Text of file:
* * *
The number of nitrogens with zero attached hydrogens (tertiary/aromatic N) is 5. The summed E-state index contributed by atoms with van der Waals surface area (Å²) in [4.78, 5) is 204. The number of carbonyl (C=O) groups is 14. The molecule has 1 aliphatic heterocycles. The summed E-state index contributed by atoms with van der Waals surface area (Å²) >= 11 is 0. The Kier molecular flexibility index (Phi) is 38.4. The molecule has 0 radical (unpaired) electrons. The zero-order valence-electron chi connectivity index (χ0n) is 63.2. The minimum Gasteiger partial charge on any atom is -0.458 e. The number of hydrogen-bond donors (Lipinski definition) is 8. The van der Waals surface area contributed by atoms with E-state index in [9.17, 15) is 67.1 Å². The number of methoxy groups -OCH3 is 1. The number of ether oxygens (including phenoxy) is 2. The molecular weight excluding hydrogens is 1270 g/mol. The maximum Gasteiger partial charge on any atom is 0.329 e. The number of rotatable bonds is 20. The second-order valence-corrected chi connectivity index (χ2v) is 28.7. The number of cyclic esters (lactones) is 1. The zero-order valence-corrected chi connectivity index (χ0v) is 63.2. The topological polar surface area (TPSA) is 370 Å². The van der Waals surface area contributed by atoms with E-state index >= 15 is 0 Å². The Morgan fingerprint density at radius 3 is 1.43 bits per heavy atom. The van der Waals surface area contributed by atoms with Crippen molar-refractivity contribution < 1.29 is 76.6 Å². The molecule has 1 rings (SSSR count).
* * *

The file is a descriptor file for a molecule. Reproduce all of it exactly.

The number of nitrogens with zero attached hydrogens (tertiary/aromatic N) is 5. The summed E-state index contributed by atoms with van der Waals surface area (Å²) in [4.78, 5) is 204. The number of carbonyl (C=O) groups is 14. The molecule has 1 aliphatic heterocycles. The summed E-state index contributed by atoms with van der Waals surface area (Å²) >= 11 is 0. The Kier molecular flexibility index (Phi) is 38.4. The molecule has 0 radical (unpaired) electrons. The zero-order valence-electron chi connectivity index (χ0n) is 63.2. The minimum Gasteiger partial charge on any atom is -0.458 e. The number of hydrogen-bond donors (Lipinski definition) is 8. The van der Waals surface area contributed by atoms with E-state index in [9.17, 15) is 67.1 Å². The number of methoxy groups -OCH3 is 1. The number of ether oxygens (including phenoxy) is 2. The molecular weight excluding hydrogens is 1270 g/mol. The maximum Gasteiger partial charge on any atom is 0.329 e. The number of rotatable bonds is 20. The second-order valence-corrected chi connectivity index (χ2v) is 28.7. The number of cyclic esters (lactones) is 1. The zero-order valence-corrected chi connectivity index (χ0v) is 63.2. The topological polar surface area (TPSA) is 370 Å². The van der Waals surface area contributed by atoms with E-state index >= 15 is 0 Å². The Morgan fingerprint density at radius 3 is 1.43 bits per heavy atom. The van der Waals surface area contributed by atoms with Crippen molar-refractivity contribution < 1.29 is 76.6 Å². The molecule has 1 rings (SSSR count).